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Published: 30-11-2019

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The Canonization: an Analysis of Structure and Symbolism

The poem ‘Canonization’ by John Donne, with its witty analogies and inventive use of conceits, exemplifies metaphysical poetry. The poem begins abruptly in common Donne style. The speaker is addressing somebody who appears to disapprove of his love. He asks the addressee to hold quiet or chide him for his other shortcomings like his palsy, gout, greying hair or his ruined fortune. Then he talks about factors the society deems crucial and tells the addressee to work on getting them rather of criticizing the speaker. The addressee is asked to work on improving is own state or mind by wealth or arts to take a course or enter a profession or to preoccupy himself with gaining favour with the nobility or chasing income. It is implied that these issues hold no worth for the speaker and that there is something inherently wrong with the society which encourages greed, sycophancy and cupidity but faults him for his really like.

In the second stanza, the poet parodies modern Petrarchan notions of enjoy and places them in stark contrast with the ugly realities of the planet. He asks rhetorically, “who’s injured by my adore?” The torments of love seasoned by the speaker, his sighs, tears, colds and passion, do not harm any individual else. The innocence of his enjoy is then played off against the misery, exploitation and suffering prevalent in the actual planet. His sighs do not sink ships, nor do his tears flood lands. The approaching spring is not chilled by his colds and the heat in his veins is not the trigger of plague. The true tragedies in this globe, the wars and the quarrelling males, are not affected by his enjoy at all. The stanza ends with the mention of the speaker’s lover who for the very first time becomes an active participant in what till now was only described by the speaker as “my love”.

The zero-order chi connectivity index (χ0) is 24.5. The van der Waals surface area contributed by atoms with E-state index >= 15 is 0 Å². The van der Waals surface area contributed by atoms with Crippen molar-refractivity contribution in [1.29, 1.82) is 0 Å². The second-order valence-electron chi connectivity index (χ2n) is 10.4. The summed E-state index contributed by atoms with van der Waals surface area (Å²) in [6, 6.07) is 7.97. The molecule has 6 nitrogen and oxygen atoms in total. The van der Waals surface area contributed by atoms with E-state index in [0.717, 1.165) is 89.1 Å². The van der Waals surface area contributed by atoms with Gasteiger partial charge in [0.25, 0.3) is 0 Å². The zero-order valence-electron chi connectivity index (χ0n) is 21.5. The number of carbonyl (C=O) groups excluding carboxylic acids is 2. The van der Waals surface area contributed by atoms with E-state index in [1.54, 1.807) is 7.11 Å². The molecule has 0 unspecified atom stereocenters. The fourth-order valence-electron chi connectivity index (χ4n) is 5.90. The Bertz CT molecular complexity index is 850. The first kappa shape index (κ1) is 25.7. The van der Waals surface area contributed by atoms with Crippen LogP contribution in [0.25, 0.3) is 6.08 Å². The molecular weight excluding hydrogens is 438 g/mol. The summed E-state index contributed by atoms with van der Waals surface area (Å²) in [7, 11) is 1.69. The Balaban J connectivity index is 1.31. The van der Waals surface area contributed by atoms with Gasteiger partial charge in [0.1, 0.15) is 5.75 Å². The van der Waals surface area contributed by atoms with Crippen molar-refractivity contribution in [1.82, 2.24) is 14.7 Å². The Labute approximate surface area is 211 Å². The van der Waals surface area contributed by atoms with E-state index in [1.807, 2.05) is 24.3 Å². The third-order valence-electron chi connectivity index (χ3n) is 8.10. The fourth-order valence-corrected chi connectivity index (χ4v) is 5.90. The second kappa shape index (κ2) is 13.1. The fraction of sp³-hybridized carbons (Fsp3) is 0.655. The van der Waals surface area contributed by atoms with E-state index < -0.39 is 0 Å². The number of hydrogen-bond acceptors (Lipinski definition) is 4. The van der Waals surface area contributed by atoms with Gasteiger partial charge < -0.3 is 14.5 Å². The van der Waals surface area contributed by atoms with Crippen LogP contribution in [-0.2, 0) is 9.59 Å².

The third stanza is filled with metaphors which bring into light the saintly nature of the lovers. The poet says that the lovers do not care about the censure of the society simply because their adore has made them what they are. The society may possibly evaluate them to insignificant flies/moths, but even such a comparison brings into light their saintly nature since like moths they too are ready to sacrifice themselves at the flame (of really like). The lovers are then compared to a candle that dies at its personal expense. Similarly, the lovers are consumed by their own passion. Standard symbols “eagle and the dove” denoting the male strength and female gentleness are then utilised to clarify how opposing forces are brought collectively inside them. The speaker then compares himself and his beloved to a phoenix, which also has a religious significance with regards to the resurrection awaiting the lovers. The two lovers become a single to rise above their sexuality and give credibility to the legend of the phoenix. Soon after getting consumed by their passion they are reborn from the ashes of their enjoy. The word “die” is utilised as a play on the popular renaissance pun meaning orgasm. Hence, by living beyond their personal ‘death’ they execute a miracle which can be taken as a sign of sanctification. The sexual act is presented as a sacrament, celebrated by two saints (the lovers), in worship of their religion (enjoy). This application of sexual pictures in a religious context is virtually blasphemous.

In the third stanza, the poet steadily moves away the ironic, witty banter and acquires a severe tone. The tenderness and seriousness continues in the fourth stanza. The speaker says that the lovers are ready to die for their really like. Following their death, even if their legend is not match for tombs and hearse, it will be fit for poetry. The lovers have no need to be remembered in chronicles but will “build in sonnets pretty rooms”. This metaphor is even more acceptable simply because the Italian word for ‘room’ is ‘stanza’.

The lovers are then compared to the “greatest ashes” whose virtue remains unchanged no matter whether they are kept in “well-wrought urns”(pretty sonnets) or “half acre tombs”(chronicles). These hymns written as a tribute to their adore will lead to their canonization and other lovers will invoke the speaker and his beloved.

Their quintessential love is further explored in the final stanza. Their enjoy has created them one another’s hermitage. In becoming hermits, they do not give up the world but “drive” into each and every other’s eyes the soul of the whole globe with its nations, towns and courts. Thereby they made mirrors or spyglasses via which the complete planet can be viewed. The other lovers will then pray for the pattern of the speaker’s love, so that they might model their own adore following it.
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